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#1954 06/13/01 05:19 PM
Joined: Jun 2001
Posts: 25
M
Member
Hello
I don't understand the idea of 3-way switch.
Can someone help me?
Thanks

#1955 06/13/01 05:39 PM
A
Anonymous
Unregistered
A "three-way" switch is also known as a single pole double-throw switch.

Basically it connects either of two inputs (but not both at the same time, of course) to an output.

Or looking at it the other way, it connects an input to either of two outputs (but not both at the same time, of course).

If we call the terminals 1, 2, and 3, then when the switch is up, 1 is internally connected to 2; when the switch is down, 1 is internally connected to 3.

Current cannot flow through the terminal that is not connected to 1. Thus 1 is referred to as the "common" terminal and is designated with a dark colored screw.


[This message has been edited by Dspark (edited 06-13-2001).]

#1956 06/13/01 07:14 PM
Joined: Oct 2000
Posts: 5,392
S
Member
Hi Mike

do you mean in terms of function as Dspark has detailed, or the name '3-way' ???

[Linked Image]

#1957 06/14/01 09:02 AM
Joined: Jun 2001
Posts: 8
I
Junior Member
I'll bite. What's with "three-way?" Does it have anything to do with early double-throw switches having a center-off position?

#1958 06/14/01 12:00 PM
Joined: Dec 2000
Posts: 127
G
Member
I think 3 way is evolved from calling it a 3 wire switch, which I have heard older electricians call it. If there was a center off the switch would not be very functional for control at 2 locations and besides, with a position on each switch that is already off, why have a second?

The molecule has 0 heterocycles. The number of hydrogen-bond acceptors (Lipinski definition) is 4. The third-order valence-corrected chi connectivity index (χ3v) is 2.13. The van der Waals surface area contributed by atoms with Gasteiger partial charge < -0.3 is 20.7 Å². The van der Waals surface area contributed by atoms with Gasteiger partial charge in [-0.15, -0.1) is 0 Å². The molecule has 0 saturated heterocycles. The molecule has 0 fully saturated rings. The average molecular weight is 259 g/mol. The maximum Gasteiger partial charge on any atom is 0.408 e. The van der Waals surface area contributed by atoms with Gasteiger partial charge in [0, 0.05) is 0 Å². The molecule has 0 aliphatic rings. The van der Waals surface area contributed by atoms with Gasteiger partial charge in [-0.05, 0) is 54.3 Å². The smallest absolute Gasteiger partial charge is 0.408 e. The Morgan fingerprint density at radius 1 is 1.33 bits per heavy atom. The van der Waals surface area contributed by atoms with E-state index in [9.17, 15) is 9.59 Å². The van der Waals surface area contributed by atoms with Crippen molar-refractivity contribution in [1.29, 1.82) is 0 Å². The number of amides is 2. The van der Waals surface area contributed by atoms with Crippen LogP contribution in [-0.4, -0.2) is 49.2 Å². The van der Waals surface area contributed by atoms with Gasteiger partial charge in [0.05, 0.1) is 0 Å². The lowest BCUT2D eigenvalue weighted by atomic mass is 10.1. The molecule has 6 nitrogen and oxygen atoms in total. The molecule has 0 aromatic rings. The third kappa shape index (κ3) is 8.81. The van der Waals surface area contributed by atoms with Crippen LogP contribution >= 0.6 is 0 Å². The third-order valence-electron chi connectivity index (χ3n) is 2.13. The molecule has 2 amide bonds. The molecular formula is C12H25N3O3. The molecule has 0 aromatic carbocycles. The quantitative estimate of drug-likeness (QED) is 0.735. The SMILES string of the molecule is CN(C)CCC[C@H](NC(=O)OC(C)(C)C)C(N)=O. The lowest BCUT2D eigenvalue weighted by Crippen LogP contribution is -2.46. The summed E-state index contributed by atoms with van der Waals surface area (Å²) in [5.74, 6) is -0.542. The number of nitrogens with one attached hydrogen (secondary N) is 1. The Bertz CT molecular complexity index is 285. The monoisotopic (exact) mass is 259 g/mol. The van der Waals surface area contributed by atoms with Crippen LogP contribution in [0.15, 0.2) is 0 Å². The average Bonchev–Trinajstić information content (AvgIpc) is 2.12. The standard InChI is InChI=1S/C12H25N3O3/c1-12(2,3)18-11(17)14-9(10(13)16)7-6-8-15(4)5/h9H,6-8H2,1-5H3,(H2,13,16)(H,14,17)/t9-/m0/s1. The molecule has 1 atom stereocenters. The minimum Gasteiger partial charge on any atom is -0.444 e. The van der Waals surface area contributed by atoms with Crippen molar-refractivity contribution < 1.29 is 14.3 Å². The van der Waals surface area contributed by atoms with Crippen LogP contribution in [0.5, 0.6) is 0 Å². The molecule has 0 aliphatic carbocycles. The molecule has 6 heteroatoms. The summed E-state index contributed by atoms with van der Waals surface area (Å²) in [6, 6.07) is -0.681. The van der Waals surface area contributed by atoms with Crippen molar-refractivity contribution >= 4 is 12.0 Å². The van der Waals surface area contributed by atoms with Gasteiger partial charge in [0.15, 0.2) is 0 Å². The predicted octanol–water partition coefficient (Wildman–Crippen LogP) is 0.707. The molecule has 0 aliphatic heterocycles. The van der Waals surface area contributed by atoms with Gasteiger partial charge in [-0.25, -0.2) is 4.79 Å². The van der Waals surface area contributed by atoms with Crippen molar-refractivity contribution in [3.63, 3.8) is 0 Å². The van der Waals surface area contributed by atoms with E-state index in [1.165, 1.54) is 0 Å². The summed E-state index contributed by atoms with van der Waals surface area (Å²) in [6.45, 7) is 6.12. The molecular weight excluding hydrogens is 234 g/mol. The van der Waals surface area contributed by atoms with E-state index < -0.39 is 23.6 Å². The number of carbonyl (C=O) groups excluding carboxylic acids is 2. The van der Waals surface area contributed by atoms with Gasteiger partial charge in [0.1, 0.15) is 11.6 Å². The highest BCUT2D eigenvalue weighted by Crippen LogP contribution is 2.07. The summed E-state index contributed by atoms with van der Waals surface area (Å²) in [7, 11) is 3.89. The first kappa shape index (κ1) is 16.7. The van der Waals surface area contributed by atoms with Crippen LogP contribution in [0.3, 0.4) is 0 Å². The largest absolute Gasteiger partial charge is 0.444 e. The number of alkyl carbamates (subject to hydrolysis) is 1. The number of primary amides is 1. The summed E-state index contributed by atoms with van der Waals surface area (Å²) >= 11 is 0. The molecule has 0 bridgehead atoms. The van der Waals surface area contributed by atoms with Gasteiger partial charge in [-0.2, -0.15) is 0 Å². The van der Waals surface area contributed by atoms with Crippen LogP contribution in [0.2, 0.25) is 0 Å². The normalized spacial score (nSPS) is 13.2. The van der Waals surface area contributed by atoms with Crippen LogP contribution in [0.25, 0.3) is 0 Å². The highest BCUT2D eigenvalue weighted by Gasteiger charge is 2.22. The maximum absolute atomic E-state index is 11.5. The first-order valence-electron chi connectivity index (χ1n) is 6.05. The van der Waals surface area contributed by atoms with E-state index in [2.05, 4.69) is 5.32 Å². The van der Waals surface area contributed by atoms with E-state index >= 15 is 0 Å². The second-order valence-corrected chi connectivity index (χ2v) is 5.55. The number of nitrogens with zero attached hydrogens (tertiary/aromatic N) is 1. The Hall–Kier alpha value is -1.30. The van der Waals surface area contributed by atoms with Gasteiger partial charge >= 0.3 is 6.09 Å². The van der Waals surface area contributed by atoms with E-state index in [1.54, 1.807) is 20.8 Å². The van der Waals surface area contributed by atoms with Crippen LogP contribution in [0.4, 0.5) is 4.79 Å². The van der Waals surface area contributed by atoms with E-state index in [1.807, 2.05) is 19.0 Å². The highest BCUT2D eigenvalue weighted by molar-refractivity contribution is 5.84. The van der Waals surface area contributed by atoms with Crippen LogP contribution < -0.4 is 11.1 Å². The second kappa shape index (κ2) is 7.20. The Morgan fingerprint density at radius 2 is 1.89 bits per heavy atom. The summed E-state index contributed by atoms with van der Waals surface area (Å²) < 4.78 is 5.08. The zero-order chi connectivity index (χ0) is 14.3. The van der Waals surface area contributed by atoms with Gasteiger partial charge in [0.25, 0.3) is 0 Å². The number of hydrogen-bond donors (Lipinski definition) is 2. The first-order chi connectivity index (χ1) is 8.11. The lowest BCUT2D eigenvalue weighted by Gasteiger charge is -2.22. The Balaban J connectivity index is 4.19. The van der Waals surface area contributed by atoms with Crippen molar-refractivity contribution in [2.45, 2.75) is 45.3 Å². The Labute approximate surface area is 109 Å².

#1959 06/14/01 03:05 PM
Joined: Mar 2001
Posts: 2,056
R
Member
To add a little more confusion--
A valve having one common port that diverts flow to either of two outlet ports is also called a 3-way (valve).

#1960 06/14/01 03:35 PM
A
Anonymous
Unregistered
>Does it have anything to do with early double-throw switches having a center-off position?

That theory wouldn't go very far to explain a four-way switch.

Some three-way switches are as you describe. If you move the toggle carefully to the center, you can deenergize both outputs.

[This message has been edited by Dspark (edited 06-14-2001).]

#1961 06/14/01 03:46 PM
A
Anonymous
Unregistered
>To add a little more confusion--
Actually, this is a least consistent...

>A valve having one common port that diverts flow to either of two outlet ports is also called a 3-way (valve).

Are there 4-way valves?

Anyway, a one-way valve lets fluid flow in one direction. A one-way switch isn't really possible with 60 Hz AC current.

A regular valve (two-way) technically lets fluid flow in either direction. A two-way switch lets electric current flow in either direction.

A three-way valve or switch allows flow in any two of three possible directions at a time.

A four-way switch allows flow in any four of eight possible directions at a time.


I definitely like the terms 2-wire, 3-wire, and 4-wire better.

#1962 06/14/01 03:56 PM
Joined: Oct 2000
Posts: 5,392
S
Member
Redsy;
that's just too much fun....i've just gotta hit up the next plumber i see with that one!

[Linked Image]

#1963 06/14/01 05:27 PM
Joined: Jan 2001
Posts: 1,044
Tom Offline
Member
According to Jack Benfield, of Benfield Bender fame, the English call wires "ways" and since there are three conductors, it is a 3 way switch. Can't vouch for how true this is, but it sounds reasonable.

Tom

[This message has been edited by Tom (edited 06-14-2001).]


Few things are harder to put up with than the annoyance of a good example.

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